Accountability Requires Clear Expectations.

Accountability Requires Clear Expectations.

By Seth R. Silver and Timothy M. Franz, 2022

Arguably, the biggest word in people management these days is engagement.  But a close second is accountability.  Every manager wants his/her team to be accountable; team members want their boss and each other to be accountable; and most customers want their providers of goods and services to be accountable.  It is broad term that implies ‘taking ownership’, ‘meeting requirements’, ‘admitting mistakes and fixing them’, and ‘keeping one’s word’.  It is a standard ofcompetence and trustworthinesswhichis for organizations what oil is to machinery.  If there is no accountability, things eventuallygrind to a halt.

But accountability does not exist in a vacuum.  Simply telling someone they are now ‘accountable’ for all things related to their role is usually insufficient. It requires understanding and acceptance of what is expected, both in terms of behavior and results. Otherwise, people are held to standards they may not know exist, or have not agreed to.

We see this situation often in our consulting work in the realm of professional relationships, particularly between managers and their teams.  It happens when someonedamages a key relationship with their colleagues or their boss, and then ends up in the ‘penalty box’.  They are in trouble because, in effect, they did not fulfill important expectations related to the working relationship. As author Blaine Lee observes: “Almost all conflict is the result of violated expectations”.  For example, a managerdid notadvocate enough forhis/herstaff, an employee failed to communicate proactively with key partners, or someonewas slow to act oncritical feedback from their manager.  All of these are important relationship expectations, and one can state that they should be obvious.  Except that sometimes, these expectations are not obvious because they were notmade explicit, and so mistakesget made that can be costly to one’s reputation or career.

Here is thepoint.  In order for there to be consistent accountability in our professional relationships, there must first be explicit conversation and agreement about the mutual obligations/expectationswithin that relationship.  This includes how often both sides will communicate and in what ways, how feedback will be exchanged, the respective roles and goals, agreed-to processes, how each defines ‘support’ and specifics on how to provide it, identification of hot-button issues, etc.  In short, it means developing clear ground-rules for the working relationship that help both sides to feel respected, fully supported and able to succeed.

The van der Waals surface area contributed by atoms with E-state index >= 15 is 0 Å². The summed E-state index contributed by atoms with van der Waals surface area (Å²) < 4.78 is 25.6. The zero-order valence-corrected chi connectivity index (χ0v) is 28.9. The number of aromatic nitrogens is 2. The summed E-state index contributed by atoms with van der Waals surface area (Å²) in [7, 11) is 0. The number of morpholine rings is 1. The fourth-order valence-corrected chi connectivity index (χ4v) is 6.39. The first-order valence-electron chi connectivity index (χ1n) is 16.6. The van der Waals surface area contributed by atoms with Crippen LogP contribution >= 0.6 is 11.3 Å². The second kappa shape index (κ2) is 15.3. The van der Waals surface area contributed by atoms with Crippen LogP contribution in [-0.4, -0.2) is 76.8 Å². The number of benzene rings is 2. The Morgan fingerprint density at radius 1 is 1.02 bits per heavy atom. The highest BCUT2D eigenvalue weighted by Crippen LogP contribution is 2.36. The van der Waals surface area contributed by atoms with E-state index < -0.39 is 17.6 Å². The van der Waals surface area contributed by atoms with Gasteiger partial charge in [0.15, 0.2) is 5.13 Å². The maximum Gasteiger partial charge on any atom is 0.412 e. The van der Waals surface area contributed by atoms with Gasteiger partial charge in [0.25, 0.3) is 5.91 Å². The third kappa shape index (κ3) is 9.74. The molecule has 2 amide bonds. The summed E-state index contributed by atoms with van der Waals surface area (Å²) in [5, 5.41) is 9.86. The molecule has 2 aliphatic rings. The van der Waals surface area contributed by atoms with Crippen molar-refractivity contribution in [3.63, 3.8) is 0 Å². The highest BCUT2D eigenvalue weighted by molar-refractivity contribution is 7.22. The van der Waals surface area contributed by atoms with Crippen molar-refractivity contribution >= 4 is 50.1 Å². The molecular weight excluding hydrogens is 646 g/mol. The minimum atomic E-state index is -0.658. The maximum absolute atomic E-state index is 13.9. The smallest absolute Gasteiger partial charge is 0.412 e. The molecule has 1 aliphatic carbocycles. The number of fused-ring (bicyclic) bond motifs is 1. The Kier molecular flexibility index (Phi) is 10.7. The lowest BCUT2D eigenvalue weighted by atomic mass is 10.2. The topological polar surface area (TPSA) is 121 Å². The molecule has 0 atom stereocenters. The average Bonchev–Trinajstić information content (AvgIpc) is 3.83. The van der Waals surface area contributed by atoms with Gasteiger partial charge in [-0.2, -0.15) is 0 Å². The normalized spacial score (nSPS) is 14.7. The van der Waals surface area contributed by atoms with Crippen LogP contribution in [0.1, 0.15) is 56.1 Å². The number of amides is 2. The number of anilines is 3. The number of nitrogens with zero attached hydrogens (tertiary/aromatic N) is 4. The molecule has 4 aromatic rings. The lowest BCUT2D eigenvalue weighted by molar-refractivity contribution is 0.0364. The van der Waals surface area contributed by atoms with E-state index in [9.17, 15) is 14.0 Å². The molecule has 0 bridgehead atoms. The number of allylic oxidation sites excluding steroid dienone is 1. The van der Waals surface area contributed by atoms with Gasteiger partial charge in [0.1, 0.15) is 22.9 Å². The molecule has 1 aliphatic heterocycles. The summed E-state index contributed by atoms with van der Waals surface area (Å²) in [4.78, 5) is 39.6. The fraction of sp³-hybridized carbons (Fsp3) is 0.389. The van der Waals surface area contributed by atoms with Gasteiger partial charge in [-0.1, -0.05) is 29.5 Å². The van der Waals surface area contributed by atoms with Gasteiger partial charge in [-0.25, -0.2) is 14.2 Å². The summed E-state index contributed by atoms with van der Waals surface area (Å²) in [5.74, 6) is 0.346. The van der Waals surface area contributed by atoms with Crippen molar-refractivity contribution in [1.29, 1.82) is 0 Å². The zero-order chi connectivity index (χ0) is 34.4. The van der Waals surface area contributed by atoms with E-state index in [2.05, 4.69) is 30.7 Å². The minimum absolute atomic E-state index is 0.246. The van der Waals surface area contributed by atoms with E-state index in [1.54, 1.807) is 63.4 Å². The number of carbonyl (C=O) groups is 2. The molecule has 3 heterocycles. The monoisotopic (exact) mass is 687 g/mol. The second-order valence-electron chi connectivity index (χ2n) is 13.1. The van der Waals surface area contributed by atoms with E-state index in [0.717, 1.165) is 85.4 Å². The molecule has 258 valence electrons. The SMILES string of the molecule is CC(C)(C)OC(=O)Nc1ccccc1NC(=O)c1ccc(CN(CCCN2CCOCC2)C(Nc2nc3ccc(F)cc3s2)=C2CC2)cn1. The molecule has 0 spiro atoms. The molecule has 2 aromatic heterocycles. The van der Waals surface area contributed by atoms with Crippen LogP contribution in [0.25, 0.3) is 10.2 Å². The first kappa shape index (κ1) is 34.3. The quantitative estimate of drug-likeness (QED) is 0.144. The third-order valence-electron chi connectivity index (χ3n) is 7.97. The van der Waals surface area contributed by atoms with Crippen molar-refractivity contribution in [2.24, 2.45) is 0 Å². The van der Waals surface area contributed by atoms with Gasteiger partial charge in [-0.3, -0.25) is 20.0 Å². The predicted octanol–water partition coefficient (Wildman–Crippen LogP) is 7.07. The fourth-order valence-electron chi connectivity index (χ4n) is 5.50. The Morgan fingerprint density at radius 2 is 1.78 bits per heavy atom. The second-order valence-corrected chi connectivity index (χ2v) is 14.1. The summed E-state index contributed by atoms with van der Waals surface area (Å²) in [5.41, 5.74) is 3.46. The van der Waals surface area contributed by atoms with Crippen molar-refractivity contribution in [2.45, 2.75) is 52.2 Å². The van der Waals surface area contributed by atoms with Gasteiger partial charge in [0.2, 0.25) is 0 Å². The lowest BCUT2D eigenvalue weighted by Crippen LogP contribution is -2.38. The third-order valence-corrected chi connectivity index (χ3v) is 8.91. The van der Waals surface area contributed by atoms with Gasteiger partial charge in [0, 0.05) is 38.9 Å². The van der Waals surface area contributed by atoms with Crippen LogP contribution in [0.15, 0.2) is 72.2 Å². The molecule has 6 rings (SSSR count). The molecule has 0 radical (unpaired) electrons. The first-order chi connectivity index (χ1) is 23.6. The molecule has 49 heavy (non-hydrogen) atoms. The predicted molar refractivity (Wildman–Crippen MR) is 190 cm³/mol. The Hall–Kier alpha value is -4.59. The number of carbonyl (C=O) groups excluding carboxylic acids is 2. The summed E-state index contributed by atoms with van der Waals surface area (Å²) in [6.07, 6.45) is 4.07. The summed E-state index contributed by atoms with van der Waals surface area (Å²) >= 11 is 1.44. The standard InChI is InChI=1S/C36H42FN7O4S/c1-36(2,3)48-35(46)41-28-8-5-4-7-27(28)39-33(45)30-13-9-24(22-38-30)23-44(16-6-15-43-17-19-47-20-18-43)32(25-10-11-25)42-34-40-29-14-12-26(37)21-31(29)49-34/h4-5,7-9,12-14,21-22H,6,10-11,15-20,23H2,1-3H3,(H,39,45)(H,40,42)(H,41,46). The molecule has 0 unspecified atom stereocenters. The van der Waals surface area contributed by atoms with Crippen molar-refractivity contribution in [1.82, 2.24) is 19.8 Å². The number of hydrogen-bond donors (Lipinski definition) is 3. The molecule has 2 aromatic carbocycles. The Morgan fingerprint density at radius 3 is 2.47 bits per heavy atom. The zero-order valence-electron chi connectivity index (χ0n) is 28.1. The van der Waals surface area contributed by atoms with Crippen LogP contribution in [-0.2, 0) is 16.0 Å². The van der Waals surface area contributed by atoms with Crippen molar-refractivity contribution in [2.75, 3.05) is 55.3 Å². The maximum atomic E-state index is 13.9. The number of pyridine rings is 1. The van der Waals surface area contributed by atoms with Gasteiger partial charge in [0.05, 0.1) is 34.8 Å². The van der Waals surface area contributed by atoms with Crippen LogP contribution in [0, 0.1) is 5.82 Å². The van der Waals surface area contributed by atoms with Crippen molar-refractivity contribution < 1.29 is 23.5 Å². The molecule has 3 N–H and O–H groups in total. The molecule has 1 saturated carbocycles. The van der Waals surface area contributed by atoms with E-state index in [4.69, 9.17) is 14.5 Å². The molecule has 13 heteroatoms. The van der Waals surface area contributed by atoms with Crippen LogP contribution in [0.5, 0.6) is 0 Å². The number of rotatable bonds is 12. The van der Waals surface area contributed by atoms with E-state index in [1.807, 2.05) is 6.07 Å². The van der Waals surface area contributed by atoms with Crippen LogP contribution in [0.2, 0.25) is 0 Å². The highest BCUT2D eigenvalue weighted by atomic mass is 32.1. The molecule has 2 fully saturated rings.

Here are a few quick practical suggestions to help this conversation happen and develop the related set of relationship ground-rules:

  1. Embrace a mindset of meaningful partnership.Leaders and team members must both have the mindset ofmeaningful partnership. This is not ordinary collaboration or teamwork. This is where both sides recognize that they are highly interdependent, their fates at work are tied together, they can only truly succeed if the other does as well, andhence their focus must be on fully supporting the other.  Both partners accept that they are equally accountable for the health and success of the working relationship. It is partnership at a level that is above and beyond, has real impact for both sides, and is based on deep connection, cohesion, coordination and collaboration.
  2. Develop a workplace covenant.Leaders and teams need to create workplace covenants. In brief, a workplace covenant is a practical relationship building process that equips any two parties who have an important work relationship to establish and continuously improve their partnership. By exchanging behavioral and attitudinal obligations and expectations, refining these into respective covenants of what each owes the other, both parties adjust to help the other feel supported and be successful. It should be noted that the word ‘covenant’ has no religious connotation here, but instead simply refers to vital behavioral promises that have obligatory weight.  Both partners agree to adhere to these covenants as a matter of personal and professional integrity.
  3. Review and use the covenants. Leaders and teams should then regularly reflect on their covenants, review them informally and formally, share them with new team members, discuss them during one-on-ones, and use them as a basis for providing routine praise and helpful feedback so that both the leader and team continue to feel supported and be successful.  In short, the covenants become the means by which the manager and team ensure that their working relationship stays positive, and even gets better over time. And when this happens, everyone will know clearly what is expected of them, and can be more consistently accountable to their partners.

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Seth R. Silver, Ed.D., is the principal of Silver Consulting, Inc., and has worked with hundreds of diverse clients on leadership, cultural change, employee engagement and workplace success. Dr. Silver was also an associate professor of Human Resource Development at St. John Fisher College.

Timothy M. Franz, Ph.D., is an Organizational Psychologist, Professor of Psychology, and interim Chair at St. John Fisher College. In addition to his academic role, he also works as an organizational consultant through his firm, Franz Consulting. Their new book, Meaningful Partnership at Work: How the Workplace Covenant Ensures Mutual Accountability and Success between Leaders and Teams (Productivity Press, Aug. 27, 2021), provides a powerful model of how work partnerships can be created and sustained. Learn more at teambuildingprocess.com or silverconsultinginc.com.